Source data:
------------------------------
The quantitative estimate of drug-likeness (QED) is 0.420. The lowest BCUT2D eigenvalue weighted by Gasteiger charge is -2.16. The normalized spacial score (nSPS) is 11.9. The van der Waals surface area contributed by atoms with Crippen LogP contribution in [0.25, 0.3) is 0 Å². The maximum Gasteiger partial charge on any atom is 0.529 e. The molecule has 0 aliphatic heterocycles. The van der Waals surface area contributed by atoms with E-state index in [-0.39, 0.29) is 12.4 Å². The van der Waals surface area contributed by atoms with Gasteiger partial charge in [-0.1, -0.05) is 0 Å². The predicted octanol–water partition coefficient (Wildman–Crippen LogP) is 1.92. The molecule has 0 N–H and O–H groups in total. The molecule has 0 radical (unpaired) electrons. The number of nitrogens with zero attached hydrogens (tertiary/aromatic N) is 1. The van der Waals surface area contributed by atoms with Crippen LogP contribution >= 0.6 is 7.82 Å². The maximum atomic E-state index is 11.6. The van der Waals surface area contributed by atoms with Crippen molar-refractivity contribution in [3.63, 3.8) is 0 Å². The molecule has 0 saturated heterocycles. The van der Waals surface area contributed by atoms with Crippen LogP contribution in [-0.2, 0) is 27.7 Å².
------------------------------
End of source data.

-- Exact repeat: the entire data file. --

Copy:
The quantitative estimate of drug-likeness (QED) is 0.420. The lowest BCUT2D eigenvalue weighted by Gasteiger charge is -2.16. The normalized spacial score (nSPS) is 11.9. The van der Waals surface area contributed by atoms with Crippen LogP contribution in [0.25, 0.3) is 0 Å². The maximum Gasteiger partial charge on any atom is 0.529 e. The molecule has 0 aliphatic heterocycles. The van der Waals surface area contributed by atoms with E-state index in [-0.39, 0.29) is 12.4 Å². The van der Waals surface area contributed by atoms with Gasteiger partial charge in [-0.1, -0.05) is 0 Å². The predicted octanol–water partition coefficient (Wildman–Crippen LogP) is 1.92. The molecule has 0 N–H and O–H groups in total. The molecule has 0 radical (unpaired) electrons. The number of nitrogens with zero attached hydrogens (tertiary/aromatic N) is 1. The van der Waals surface area contributed by atoms with Crippen LogP contribution >= 0.6 is 7.82 Å². The maximum atomic E-state index is 11.6. The van der Waals surface area contributed by atoms with Crippen molar-refractivity contribution in [3.63, 3.8) is 0 Å². The molecule has 0 saturated heterocycles. The van der Waals surface area contributed by atoms with Crippen LogP contribution in [-0.2, 0) is 27.7 Å².